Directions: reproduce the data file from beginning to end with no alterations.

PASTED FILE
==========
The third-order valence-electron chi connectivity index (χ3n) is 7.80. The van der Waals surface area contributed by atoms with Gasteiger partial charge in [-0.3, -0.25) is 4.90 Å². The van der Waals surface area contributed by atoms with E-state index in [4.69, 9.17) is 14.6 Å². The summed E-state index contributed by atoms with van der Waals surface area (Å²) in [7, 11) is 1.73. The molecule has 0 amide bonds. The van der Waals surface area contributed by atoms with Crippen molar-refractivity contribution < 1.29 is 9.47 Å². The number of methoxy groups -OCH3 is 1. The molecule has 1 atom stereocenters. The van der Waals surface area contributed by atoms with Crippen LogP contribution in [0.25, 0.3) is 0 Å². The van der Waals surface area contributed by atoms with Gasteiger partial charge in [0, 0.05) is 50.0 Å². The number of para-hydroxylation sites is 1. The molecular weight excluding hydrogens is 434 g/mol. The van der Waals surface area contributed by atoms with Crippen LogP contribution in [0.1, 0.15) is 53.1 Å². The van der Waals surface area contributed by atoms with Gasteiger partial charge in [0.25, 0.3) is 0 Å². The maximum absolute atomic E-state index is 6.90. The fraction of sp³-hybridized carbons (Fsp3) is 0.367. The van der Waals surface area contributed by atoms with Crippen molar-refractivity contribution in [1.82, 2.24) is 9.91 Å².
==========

The third-order valence-electron chi connectivity index (χ3n) is 7.80. The van der Waals surface area contributed by atoms with Gasteiger partial charge in [-0.3, -0.25) is 4.90 Å². The van der Waals surface area contributed by atoms with E-state index in [4.69, 9.17) is 14.6 Å². The summed E-state index contributed by atoms with van der Waals surface area (Å²) in [7, 11) is 1.73. The molecule has 0 amide bonds. The van der Waals surface area contributed by atoms with Crippen molar-refractivity contribution < 1.29 is 9.47 Å². The number of methoxy groups -OCH3 is 1. The molecule has 1 atom stereocenters. The van der Waals surface area contributed by atoms with Crippen LogP contribution in [0.25, 0.3) is 0 Å². The van der Waals surface area contributed by atoms with Gasteiger partial charge in [0, 0.05) is 50.0 Å². The number of para-hydroxylation sites is 1. The molecular weight excluding hydrogens is 434 g/mol. The van der Waals surface area contributed by atoms with Crippen LogP contribution in [0.1, 0.15) is 53.1 Å². The van der Waals surface area contributed by atoms with Gasteiger partial charge in [0.25, 0.3) is 0 Å². The maximum absolute atomic E-state index is 6.90. The fraction of sp³-hybridized carbons (Fsp3) is 0.367. The van der Waals surface area contributed by atoms with Crippen molar-refractivity contribution in [1.82, 2.24) is 9.91 Å².